Investigation Exposes Yet Another Small Town That Is Little More Than A Law Enforcement Honeypot


from the going-to-the-well-far-too-often dept

Law enforcement for profit is an ugly proposition. Most of us immediately think of civil asset forfeiture, which is generally just cops going shopping for stuff they want or cash to buy the stuff they want that isn’t subject to outside oversight.

But there’s another undercurrent of corruption that runs through small town America — places where cops and their supposed oversight have converted small stretches of highway into ATMs.

Everyone knows these small towns that have converted themselves to speed traps are corrupt. They’re overseen by people who see themselves as the second coming of Buford T. Justice and, for all intents and purposes, act as though their sole job is filling a burlap sack featuring a Sharpie-inscribed dollar sign.

It’s not a new thing, not even for Techdirt. Going back almost a decade, we find this article detailing the Oklahoma Department of Public Safety pulling the plug on Stringtown, OK — a town with a population of 410 that somehow managed to rake in nearly $500,000 in speeding ticket fines alone in 2013. That total represented 76% of the town’s total budget for that year. That would be the second time the town was stripped of its ability to write speeding tickets. The first occurred about a decade earlier.

Four years later, it was the town of New Miami, Ohio making national headlines. The small town was ordered by the state Appeals Court to refund more than $3 million in speed camera citation fees, ending a six-year battle between those wronged and the government that profited from being wrong. The court said the town was free to collect fines for speeding, so long as it could find a way to do it constitutionally. But the town argued being constitutional was too hard, an assertion the court disagreed with.

A few years later another small town was making national news for treating highway drivers like blank checks, rather than citizens with long-recognized rights. Brookside, Alabama was completely subservient to its police force whose hunger for cash had converted a nearby highway into a playground for opportunists and the local court into a kangaroo court for out-of-town drivers. Drivers reported receiving as many as 12 tickets during a single traffic stop with all infractions being routed through a court whose parking routinely overflowed with out-of-town drivers seeking to challenge obviously bullshit citations.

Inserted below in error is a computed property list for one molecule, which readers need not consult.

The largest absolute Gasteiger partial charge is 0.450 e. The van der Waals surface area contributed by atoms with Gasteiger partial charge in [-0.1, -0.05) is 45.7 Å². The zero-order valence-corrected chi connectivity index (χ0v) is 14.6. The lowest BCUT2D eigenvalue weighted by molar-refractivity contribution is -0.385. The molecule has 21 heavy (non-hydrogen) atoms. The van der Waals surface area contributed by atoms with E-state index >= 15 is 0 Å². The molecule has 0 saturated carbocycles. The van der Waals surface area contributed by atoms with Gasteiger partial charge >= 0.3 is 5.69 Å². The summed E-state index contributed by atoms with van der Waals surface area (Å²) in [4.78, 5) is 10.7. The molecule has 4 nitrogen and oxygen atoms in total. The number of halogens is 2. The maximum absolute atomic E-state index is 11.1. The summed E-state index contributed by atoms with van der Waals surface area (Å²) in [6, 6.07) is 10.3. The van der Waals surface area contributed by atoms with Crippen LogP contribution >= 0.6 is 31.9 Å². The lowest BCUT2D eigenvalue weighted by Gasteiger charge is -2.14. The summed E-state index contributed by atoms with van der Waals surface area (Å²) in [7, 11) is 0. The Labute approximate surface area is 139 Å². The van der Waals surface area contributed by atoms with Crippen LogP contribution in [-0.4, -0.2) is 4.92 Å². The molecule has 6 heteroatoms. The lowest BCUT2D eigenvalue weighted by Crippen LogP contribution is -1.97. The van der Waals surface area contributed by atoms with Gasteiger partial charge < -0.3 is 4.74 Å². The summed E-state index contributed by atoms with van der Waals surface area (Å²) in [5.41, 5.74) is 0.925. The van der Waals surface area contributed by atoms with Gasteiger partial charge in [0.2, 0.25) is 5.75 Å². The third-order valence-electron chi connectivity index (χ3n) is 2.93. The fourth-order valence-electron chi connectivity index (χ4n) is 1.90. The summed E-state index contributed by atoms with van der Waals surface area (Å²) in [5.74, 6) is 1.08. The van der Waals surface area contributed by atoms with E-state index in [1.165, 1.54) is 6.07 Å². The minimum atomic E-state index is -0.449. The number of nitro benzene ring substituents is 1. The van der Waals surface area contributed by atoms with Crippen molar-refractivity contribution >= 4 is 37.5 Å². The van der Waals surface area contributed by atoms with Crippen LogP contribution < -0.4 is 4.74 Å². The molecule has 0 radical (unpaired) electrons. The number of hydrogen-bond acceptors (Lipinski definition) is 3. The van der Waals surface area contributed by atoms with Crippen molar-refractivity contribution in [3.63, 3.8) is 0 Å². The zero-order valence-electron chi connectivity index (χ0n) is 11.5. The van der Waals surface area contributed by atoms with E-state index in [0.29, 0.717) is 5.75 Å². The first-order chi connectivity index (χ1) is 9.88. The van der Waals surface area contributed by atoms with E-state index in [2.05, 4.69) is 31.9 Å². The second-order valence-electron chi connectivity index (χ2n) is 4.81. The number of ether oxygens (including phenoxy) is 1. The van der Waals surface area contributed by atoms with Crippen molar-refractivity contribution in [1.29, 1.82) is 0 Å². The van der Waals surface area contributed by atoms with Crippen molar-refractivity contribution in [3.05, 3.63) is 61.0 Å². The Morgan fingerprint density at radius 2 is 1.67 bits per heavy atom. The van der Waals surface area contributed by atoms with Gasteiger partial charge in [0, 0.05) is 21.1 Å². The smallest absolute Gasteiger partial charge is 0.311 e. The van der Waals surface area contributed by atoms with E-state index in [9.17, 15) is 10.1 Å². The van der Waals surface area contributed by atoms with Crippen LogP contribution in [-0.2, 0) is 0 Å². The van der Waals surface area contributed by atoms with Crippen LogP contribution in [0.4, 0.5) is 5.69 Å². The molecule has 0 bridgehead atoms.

Now, it’s time for Fenton, Louisiana to experience the national spotlight. As of 2010, Fenton was home to 379 residents in space covering roughly 20 blocks. 2010 was apparently the town’s population watershed. As ProPublica notes in its expose of this speed trap town, the current population barely clears 200. Fenton contains one city hall, one library, one gas station, and one extremely opportunistic police force.

In many ways, Fenton is like other small towns in Louisiana. But it is remarkable in one way: This village of 226 people collected more money in a single year through fines and forfeitures, primarily traffic tickets, than almost any other municipality in Louisiana, according to audits.

In the year ending in June 2022, Fenton brought in $1.3 million that way.

Yeah… let’s not even pretend this is fine or normal or in any way justified by state or local laws. This is corruption supported by local leaders and carried out by local law enforcement. The fines were collected by something called the “mayor’s court” — a quasi-judicial operation that can only be found in two states: Louisiana (home of the parish!) and Ohio (see above!). All the court does — at least in the case of Fenton — is process the hundreds of tickets and millions in fines supposedly racked up by drivers who had the misfortune of venturing in or near this completely corrupt town.

Who stands to benefit from this arrangement? Well, it’s pretty much everyone who’s a part of this arrangement.

The mayor runs the village with revenue primarily made up of those fines. The bulk of the salaries of the people in the courtroom — everyone from the mayor to the clerk — comes from fines and fees collected by the court.